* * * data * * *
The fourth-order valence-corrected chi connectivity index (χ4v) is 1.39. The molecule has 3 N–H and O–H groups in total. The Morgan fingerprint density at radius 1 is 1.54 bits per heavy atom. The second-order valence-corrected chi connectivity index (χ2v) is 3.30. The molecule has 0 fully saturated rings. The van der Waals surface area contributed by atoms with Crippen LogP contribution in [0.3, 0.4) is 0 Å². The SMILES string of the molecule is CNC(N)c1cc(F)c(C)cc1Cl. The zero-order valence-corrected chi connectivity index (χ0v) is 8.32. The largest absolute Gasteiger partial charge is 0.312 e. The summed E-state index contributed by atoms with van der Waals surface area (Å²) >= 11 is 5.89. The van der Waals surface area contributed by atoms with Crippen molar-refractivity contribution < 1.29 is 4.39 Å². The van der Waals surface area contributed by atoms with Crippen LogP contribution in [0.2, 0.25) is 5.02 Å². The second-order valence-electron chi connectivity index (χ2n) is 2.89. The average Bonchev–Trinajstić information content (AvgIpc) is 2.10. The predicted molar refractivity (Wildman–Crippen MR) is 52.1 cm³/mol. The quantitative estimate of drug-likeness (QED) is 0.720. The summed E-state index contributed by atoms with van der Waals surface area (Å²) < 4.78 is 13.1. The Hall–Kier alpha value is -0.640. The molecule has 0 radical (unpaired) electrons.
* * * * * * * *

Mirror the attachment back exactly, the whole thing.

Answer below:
The fourth-order valence-corrected chi connectivity index (χ4v) is 1.39. The molecule has 3 N–H and O–H groups in total. The Morgan fingerprint density at radius 1 is 1.54 bits per heavy atom. The second-order valence-corrected chi connectivity index (χ2v) is 3.30. The molecule has 0 fully saturated rings. The van der Waals surface area contributed by atoms with Crippen LogP contribution in [0.3, 0.4) is 0 Å². The SMILES string of the molecule is CNC(N)c1cc(F)c(C)cc1Cl. The zero-order valence-corrected chi connectivity index (χ0v) is 8.32. The largest absolute Gasteiger partial charge is 0.312 e. The summed E-state index contributed by atoms with van der Waals surface area (Å²) >= 11 is 5.89. The van der Waals surface area contributed by atoms with Crippen molar-refractivity contribution < 1.29 is 4.39 Å². The van der Waals surface area contributed by atoms with Crippen LogP contribution in [0.2, 0.25) is 5.02 Å². The second-order valence-electron chi connectivity index (χ2n) is 2.89. The average Bonchev–Trinajstić information content (AvgIpc) is 2.10. The predicted molar refractivity (Wildman–Crippen MR) is 52.1 cm³/mol. The quantitative estimate of drug-likeness (QED) is 0.720. The summed E-state index contributed by atoms with van der Waals surface area (Å²) < 4.78 is 13.1. The Hall–Kier alpha value is -0.640. The molecule has 0 radical (unpaired) electrons.